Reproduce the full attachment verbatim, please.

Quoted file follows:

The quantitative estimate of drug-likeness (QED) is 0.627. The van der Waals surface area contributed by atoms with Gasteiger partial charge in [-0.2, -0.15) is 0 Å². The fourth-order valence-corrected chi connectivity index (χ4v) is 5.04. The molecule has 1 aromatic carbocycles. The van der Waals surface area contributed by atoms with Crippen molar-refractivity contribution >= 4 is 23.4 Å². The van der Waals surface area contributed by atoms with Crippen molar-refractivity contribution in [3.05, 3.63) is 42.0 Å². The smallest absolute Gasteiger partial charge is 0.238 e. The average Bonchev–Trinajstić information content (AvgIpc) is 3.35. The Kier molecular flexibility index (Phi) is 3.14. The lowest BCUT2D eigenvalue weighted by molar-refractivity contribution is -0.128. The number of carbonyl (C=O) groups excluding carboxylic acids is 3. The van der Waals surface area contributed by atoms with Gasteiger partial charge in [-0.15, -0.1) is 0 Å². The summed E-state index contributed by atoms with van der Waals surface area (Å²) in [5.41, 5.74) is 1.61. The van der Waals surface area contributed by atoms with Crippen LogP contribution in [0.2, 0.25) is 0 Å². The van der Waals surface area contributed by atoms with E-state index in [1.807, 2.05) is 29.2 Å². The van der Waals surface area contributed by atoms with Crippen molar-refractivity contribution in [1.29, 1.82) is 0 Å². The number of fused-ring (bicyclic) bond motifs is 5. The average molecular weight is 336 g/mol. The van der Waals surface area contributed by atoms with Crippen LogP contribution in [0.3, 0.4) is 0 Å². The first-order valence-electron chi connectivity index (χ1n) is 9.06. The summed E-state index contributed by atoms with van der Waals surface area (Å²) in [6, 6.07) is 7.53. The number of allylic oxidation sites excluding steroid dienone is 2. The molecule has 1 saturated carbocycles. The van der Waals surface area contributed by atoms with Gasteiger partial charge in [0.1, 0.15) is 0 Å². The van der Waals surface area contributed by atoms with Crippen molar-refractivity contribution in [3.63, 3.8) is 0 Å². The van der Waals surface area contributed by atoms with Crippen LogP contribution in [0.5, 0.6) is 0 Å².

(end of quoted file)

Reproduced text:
The quantitative estimate of drug-likeness (QED) is 0.627. The van der Waals surface area contributed by atoms with Gasteiger partial charge in [-0.2, -0.15) is 0 Å². The fourth-order valence-corrected chi connectivity index (χ4v) is 5.04. The molecule has 1 aromatic carbocycles. The van der Waals surface area contributed by atoms with Crippen molar-refractivity contribution >= 4 is 23.4 Å². The van der Waals surface area contributed by atoms with Crippen molar-refractivity contribution in [3.05, 3.63) is 42.0 Å². The smallest absolute Gasteiger partial charge is 0.238 e. The average Bonchev–Trinajstić information content (AvgIpc) is 3.35. The Kier molecular flexibility index (Phi) is 3.14. The lowest BCUT2D eigenvalue weighted by molar-refractivity contribution is -0.128. The number of carbonyl (C=O) groups excluding carboxylic acids is 3. The van der Waals surface area contributed by atoms with Gasteiger partial charge in [-0.15, -0.1) is 0 Å². The summed E-state index contributed by atoms with van der Waals surface area (Å²) in [5.41, 5.74) is 1.61. The van der Waals surface area contributed by atoms with Crippen LogP contribution in [0.2, 0.25) is 0 Å². The van der Waals surface area contributed by atoms with E-state index in [1.807, 2.05) is 29.2 Å². The van der Waals surface area contributed by atoms with Crippen molar-refractivity contribution in [1.29, 1.82) is 0 Å². The number of fused-ring (bicyclic) bond motifs is 5. The average molecular weight is 336 g/mol. The van der Waals surface area contributed by atoms with Crippen LogP contribution in [0.3, 0.4) is 0 Å². The first-order valence-electron chi connectivity index (χ1n) is 9.06. The summed E-state index contributed by atoms with van der Waals surface area (Å²) in [6, 6.07) is 7.53. The number of allylic oxidation sites excluding steroid dienone is 2. The molecule has 1 saturated carbocycles. The van der Waals surface area contributed by atoms with Gasteiger partial charge in [0.1, 0.15) is 0 Å². The van der Waals surface area contributed by atoms with Crippen molar-refractivity contribution in [3.63, 3.8) is 0 Å². The van der Waals surface area contributed by atoms with Crippen LogP contribution in [0.5, 0.6) is 0 Å².